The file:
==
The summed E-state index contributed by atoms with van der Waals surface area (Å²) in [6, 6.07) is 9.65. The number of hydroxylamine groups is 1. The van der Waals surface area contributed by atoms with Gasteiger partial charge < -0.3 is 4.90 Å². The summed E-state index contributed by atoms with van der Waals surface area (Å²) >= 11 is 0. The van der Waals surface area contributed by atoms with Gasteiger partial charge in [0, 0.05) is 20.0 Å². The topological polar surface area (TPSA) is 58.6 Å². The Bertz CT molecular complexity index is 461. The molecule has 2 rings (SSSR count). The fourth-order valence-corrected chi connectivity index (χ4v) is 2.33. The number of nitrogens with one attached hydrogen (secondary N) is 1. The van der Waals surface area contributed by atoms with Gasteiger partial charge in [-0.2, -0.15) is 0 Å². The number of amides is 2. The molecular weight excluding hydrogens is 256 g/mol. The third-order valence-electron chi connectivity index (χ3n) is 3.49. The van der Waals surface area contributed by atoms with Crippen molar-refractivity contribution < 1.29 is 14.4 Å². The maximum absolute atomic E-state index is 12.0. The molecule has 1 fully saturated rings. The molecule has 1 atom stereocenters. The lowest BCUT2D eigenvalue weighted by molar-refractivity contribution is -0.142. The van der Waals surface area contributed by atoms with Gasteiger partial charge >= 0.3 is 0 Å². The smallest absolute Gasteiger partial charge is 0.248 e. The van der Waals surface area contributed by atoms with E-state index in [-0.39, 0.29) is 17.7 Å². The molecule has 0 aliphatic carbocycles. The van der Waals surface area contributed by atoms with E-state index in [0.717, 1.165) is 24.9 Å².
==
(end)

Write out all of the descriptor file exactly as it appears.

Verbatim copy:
The summed E-state index contributed by atoms with van der Waals surface area (Å²) in [6, 6.07) is 9.65. The number of hydroxylamine groups is 1. The van der Waals surface area contributed by atoms with Gasteiger partial charge < -0.3 is 4.90 Å². The summed E-state index contributed by atoms with van der Waals surface area (Å²) >= 11 is 0. The van der Waals surface area contributed by atoms with Gasteiger partial charge in [0, 0.05) is 20.0 Å². The topological polar surface area (TPSA) is 58.6 Å². The Bertz CT molecular complexity index is 461. The molecule has 2 rings (SSSR count). The fourth-order valence-corrected chi connectivity index (χ4v) is 2.33. The number of nitrogens with one attached hydrogen (secondary N) is 1. The van der Waals surface area contributed by atoms with Gasteiger partial charge in [-0.2, -0.15) is 0 Å². The number of amides is 2. The molecular weight excluding hydrogens is 256 g/mol. The third-order valence-electron chi connectivity index (χ3n) is 3.49. The van der Waals surface area contributed by atoms with Crippen molar-refractivity contribution < 1.29 is 14.4 Å². The maximum absolute atomic E-state index is 12.0. The molecule has 1 fully saturated rings. The molecule has 1 atom stereocenters. The lowest BCUT2D eigenvalue weighted by molar-refractivity contribution is -0.142. The van der Waals surface area contributed by atoms with Gasteiger partial charge >= 0.3 is 0 Å². The smallest absolute Gasteiger partial charge is 0.248 e. The van der Waals surface area contributed by atoms with E-state index in [-0.39, 0.29) is 17.7 Å². The molecule has 0 aliphatic carbocycles. The van der Waals surface area contributed by atoms with E-state index in [0.717, 1.165) is 24.9 Å².